Panyjiar Headquarters community drawing water from a borehole. Credit: Bruno Bierrenbach Feder/Oxfam

Why partnerships are vital to our work in South Sudan

Conflict, General, Humanitarian 0 Comments

From borehole drilling to peacebuilding Oxfam partners in South Sudan are responding to people’s needs in ways that only local organisations could. Tim Bierley reflects on the strengths of Oxfam’s South Sudan partnerships.

Panyjiar Headquarters community drawing water from a borehole. Credit: Bruno Bierrenbach Feder/Oxfam

Panyjiar Headquarters community drawing water from a borehole.
Credit: Bruno Bierrenbach Feder/Oxfam

There’s risk of a cholera outbreak on islands deep into the Sudd, South Sudan. People are relying on the often-contaminated swamp for their drinking water. New boreholes are needed fast. Oxfam has got one of the very few bits of drilling equipment in the country that is both strong enough to drill down the 30 metres needed to reach water, and light and compact enough to be moved quickly from island to island. But we don’t have a base close to these islands. It would take time to assess the area, get permissions from authorities and get down to work. So what can we do? Well, one obvious answer is to lend our tools to a partner already working in the area so they can get straight to work. That’s what Oxfam is doing with partner Nile Hope, who are set to start work on ten new boreholes in Leer County in the coming weeks.

Oxfam has been in South Sudan for almost half its 75 years

Just as when we were responding in the 1980s and 1990s, there are huge numbers of displaced people in need of services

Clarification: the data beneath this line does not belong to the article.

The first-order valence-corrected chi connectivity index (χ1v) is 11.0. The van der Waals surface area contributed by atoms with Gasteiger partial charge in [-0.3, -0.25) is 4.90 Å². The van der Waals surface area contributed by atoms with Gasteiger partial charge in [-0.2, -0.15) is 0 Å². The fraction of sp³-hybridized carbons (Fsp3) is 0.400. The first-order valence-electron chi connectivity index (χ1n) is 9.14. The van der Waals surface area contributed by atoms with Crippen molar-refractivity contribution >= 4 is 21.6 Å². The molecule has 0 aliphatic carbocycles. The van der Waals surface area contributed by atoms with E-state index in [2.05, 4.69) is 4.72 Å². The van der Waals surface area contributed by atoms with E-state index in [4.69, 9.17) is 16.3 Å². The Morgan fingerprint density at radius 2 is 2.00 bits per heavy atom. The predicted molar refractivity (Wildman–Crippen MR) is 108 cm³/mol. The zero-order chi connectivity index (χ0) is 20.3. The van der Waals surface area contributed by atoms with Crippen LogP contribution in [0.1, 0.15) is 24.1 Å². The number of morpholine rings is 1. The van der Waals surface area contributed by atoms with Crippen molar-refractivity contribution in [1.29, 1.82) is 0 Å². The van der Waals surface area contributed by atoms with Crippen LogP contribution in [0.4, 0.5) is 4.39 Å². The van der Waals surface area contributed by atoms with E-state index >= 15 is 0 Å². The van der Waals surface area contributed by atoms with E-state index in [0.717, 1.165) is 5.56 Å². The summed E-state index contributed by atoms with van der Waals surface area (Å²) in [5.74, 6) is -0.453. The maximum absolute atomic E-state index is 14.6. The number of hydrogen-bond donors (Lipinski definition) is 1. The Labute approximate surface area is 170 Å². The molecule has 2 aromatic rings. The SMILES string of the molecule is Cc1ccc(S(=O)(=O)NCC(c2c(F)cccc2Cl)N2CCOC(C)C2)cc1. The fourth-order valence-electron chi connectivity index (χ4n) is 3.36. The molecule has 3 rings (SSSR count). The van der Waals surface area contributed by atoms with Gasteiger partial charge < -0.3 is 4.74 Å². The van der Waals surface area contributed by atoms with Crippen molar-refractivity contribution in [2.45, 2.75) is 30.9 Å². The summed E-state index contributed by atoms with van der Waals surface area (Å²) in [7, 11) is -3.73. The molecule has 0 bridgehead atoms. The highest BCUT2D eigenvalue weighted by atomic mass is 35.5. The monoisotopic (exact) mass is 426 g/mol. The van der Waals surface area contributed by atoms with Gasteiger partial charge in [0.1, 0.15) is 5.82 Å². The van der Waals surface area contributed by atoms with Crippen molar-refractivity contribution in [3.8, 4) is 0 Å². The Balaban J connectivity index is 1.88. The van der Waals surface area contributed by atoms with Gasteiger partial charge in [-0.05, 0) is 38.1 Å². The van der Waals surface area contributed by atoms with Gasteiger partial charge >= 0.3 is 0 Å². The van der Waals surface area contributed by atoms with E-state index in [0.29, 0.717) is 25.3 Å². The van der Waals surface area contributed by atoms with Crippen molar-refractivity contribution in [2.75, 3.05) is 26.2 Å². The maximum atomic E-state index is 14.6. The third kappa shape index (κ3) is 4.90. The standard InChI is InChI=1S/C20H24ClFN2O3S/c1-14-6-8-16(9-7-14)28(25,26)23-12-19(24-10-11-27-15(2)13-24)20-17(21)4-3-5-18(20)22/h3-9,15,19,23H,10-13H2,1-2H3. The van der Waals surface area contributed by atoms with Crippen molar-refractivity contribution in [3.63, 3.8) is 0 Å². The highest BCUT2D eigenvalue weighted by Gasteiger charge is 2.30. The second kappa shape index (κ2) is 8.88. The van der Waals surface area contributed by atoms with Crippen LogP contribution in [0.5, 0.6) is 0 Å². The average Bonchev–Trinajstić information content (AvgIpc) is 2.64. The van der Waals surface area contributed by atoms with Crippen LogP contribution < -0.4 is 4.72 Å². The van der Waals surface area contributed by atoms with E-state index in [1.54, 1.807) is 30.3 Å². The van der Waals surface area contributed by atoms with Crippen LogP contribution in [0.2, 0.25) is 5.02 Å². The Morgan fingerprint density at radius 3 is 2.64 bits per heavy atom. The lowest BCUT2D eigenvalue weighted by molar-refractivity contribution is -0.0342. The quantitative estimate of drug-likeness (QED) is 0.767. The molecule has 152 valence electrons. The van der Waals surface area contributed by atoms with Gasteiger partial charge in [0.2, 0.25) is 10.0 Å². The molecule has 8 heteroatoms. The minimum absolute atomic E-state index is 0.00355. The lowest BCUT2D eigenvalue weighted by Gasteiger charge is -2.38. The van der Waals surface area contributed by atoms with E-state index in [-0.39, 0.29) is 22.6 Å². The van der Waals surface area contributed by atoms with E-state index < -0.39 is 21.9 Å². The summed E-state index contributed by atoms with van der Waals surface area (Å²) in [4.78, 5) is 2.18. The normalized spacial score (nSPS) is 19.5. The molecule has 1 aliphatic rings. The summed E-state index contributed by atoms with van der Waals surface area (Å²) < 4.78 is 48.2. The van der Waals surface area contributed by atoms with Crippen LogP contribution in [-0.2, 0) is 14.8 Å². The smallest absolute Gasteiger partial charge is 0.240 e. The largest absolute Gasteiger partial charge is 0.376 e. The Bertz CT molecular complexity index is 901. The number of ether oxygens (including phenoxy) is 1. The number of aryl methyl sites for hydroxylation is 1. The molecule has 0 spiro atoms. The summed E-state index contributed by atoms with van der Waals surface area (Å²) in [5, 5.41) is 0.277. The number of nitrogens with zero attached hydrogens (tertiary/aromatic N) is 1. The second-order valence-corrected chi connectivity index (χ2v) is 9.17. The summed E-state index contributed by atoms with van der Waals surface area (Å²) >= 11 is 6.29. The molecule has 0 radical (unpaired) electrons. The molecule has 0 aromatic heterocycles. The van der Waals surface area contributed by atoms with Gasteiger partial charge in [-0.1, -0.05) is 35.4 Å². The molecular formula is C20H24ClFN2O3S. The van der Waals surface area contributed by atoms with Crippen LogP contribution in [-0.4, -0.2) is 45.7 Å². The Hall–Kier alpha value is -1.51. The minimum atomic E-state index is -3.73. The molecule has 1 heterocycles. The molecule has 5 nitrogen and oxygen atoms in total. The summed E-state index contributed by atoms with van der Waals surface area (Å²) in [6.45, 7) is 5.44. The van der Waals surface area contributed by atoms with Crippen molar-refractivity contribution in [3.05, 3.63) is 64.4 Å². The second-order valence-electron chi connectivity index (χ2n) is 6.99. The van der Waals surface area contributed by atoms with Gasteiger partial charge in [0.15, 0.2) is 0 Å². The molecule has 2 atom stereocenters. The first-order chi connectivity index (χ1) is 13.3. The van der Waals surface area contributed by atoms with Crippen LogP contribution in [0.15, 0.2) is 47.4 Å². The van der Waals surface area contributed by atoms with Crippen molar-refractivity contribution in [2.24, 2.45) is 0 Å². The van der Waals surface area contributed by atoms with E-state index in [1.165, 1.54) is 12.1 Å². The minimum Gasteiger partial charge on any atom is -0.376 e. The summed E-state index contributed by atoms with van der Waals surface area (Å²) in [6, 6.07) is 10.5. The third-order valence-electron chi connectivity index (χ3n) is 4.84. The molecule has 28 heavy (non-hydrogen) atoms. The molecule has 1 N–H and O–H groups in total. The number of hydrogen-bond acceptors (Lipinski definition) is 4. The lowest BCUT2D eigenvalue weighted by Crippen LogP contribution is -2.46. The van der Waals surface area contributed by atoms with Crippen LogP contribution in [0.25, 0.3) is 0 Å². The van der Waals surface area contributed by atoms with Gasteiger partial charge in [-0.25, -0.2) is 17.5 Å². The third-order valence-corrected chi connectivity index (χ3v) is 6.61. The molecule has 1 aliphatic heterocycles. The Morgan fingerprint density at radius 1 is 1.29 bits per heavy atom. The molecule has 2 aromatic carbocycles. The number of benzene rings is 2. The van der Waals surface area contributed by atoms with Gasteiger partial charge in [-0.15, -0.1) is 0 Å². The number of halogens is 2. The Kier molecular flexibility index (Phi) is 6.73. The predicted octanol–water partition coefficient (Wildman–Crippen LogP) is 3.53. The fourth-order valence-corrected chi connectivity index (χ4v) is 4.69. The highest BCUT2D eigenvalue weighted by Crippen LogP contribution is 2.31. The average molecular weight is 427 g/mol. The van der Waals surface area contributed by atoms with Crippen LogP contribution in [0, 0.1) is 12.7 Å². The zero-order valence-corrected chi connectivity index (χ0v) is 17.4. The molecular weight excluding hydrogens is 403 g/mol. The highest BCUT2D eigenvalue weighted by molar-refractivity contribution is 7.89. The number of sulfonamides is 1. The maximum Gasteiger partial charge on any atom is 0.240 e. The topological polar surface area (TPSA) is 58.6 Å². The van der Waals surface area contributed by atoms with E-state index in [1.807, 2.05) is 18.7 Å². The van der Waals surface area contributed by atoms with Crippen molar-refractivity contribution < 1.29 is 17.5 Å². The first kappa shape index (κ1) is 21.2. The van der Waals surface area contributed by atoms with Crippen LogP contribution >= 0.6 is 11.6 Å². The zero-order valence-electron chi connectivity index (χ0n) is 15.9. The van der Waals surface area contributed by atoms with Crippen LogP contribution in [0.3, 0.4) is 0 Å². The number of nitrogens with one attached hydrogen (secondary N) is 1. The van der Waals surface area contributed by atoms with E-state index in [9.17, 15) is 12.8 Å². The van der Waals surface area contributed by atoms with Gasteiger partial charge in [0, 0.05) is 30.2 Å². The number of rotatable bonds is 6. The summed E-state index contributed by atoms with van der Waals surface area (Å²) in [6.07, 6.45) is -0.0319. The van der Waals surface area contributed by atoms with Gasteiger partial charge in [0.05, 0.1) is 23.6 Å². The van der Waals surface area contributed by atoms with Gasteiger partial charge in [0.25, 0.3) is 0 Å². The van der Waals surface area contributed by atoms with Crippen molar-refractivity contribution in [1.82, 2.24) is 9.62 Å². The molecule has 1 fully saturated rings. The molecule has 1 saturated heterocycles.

Of Oxfam’s 75 years, we have been working in South Sudan for almost half. While much has changed in that time, one devastating near-constant has been war. Just as when we were responding in the 1980s and 1990s, there are huge numbers of displaced people in need of services. Many are fearful of planting far from their homes because of looming violence, and water sources are neglected, contaminated or destroyed during war. The need for blanket food distributions in many places continues and it is still necessary to drill and dig for new water sources and construct sanitation facilities. This emergency is ongoing.

After the Comprehensive Peace Agreement (CPA) was signed in 2005, Oxfam and other organisations worked hard on making our responses more sustainable. We did more to help people develop their livelihoods and build resilience, and worked more closely with South Sudanese organisations. The return to war since December 2013 has challenged these aspirations, but it has also become apparent that these adapted ways of working are often more important than ever.

Our partners are vital, but our role is still important

Our national partners are playing an increasingly important role across our programmes… they are often much more effective and specialised than Oxfam
The vast majority of Oxfam’s programmes are still carried out by our own staff. Our size and access to funding means we can move quickly and easily mobilise equipment and people with the right skills in an emergency. But our national partners are playing an increasingly important role across our programmes. This is partly to invest in organisations that will be at the heart of the country’s long-term future, but it’s also because they are often much more effective and specialised than Oxfam:

As illustrated by the above case on the islands, South Sudanese organisations are often working in places where many international organisations are not. Even in areas where Oxfam is already operational, working with South Sudanese organisations is essential to the sustainability of programmes. One of our largest programmes will be run entirely by South Sudanese partners within a couple of years.